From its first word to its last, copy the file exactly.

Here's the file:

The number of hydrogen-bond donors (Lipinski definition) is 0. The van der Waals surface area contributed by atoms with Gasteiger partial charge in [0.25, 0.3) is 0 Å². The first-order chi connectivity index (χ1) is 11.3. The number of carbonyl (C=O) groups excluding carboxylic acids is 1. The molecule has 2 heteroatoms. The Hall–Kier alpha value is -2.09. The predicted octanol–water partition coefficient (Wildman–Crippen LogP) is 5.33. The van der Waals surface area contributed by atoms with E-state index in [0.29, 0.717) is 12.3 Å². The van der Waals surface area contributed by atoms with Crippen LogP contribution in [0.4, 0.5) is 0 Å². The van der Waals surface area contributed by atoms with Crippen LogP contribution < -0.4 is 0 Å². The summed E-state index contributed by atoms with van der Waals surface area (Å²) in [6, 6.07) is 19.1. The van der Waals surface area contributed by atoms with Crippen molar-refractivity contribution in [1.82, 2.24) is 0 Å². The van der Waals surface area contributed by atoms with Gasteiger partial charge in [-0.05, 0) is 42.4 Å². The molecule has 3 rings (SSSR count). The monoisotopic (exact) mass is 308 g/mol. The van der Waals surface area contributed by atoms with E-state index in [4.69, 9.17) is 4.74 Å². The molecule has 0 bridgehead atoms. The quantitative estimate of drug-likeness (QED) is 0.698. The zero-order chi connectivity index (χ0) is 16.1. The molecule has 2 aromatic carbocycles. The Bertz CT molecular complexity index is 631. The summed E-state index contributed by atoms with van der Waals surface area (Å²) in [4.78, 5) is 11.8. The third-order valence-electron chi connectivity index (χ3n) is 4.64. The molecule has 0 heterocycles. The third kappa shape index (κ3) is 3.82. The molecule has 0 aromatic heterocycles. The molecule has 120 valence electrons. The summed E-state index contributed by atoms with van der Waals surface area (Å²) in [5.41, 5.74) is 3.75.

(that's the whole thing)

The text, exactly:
The number of hydrogen-bond donors (Lipinski definition) is 0. The van der Waals surface area contributed by atoms with Gasteiger partial charge in [0.25, 0.3) is 0 Å². The first-order chi connectivity index (χ1) is 11.3. The number of carbonyl (C=O) groups excluding carboxylic acids is 1. The molecule has 2 heteroatoms. The Hall–Kier alpha value is -2.09. The predicted octanol–water partition coefficient (Wildman–Crippen LogP) is 5.33. The van der Waals surface area contributed by atoms with E-state index in [0.29, 0.717) is 12.3 Å². The van der Waals surface area contributed by atoms with Crippen LogP contribution in [0.4, 0.5) is 0 Å². The van der Waals surface area contributed by atoms with Crippen LogP contribution < -0.4 is 0 Å². The summed E-state index contributed by atoms with van der Waals surface area (Å²) in [6, 6.07) is 19.1. The van der Waals surface area contributed by atoms with Crippen molar-refractivity contribution in [1.82, 2.24) is 0 Å². The van der Waals surface area contributed by atoms with Gasteiger partial charge in [-0.05, 0) is 42.4 Å². The molecule has 3 rings (SSSR count). The monoisotopic (exact) mass is 308 g/mol. The van der Waals surface area contributed by atoms with E-state index in [4.69, 9.17) is 4.74 Å². The molecule has 0 bridgehead atoms. The quantitative estimate of drug-likeness (QED) is 0.698. The zero-order chi connectivity index (χ0) is 16.1. The molecule has 2 aromatic carbocycles. The Bertz CT molecular complexity index is 631. The summed E-state index contributed by atoms with van der Waals surface area (Å²) in [4.78, 5) is 11.8. The third-order valence-electron chi connectivity index (χ3n) is 4.64. The molecule has 0 heterocycles. The third kappa shape index (κ3) is 3.82. The molecule has 0 aromatic heterocycles. The molecule has 120 valence electrons. The summed E-state index contributed by atoms with van der Waals surface area (Å²) in [5.41, 5.74) is 3.75.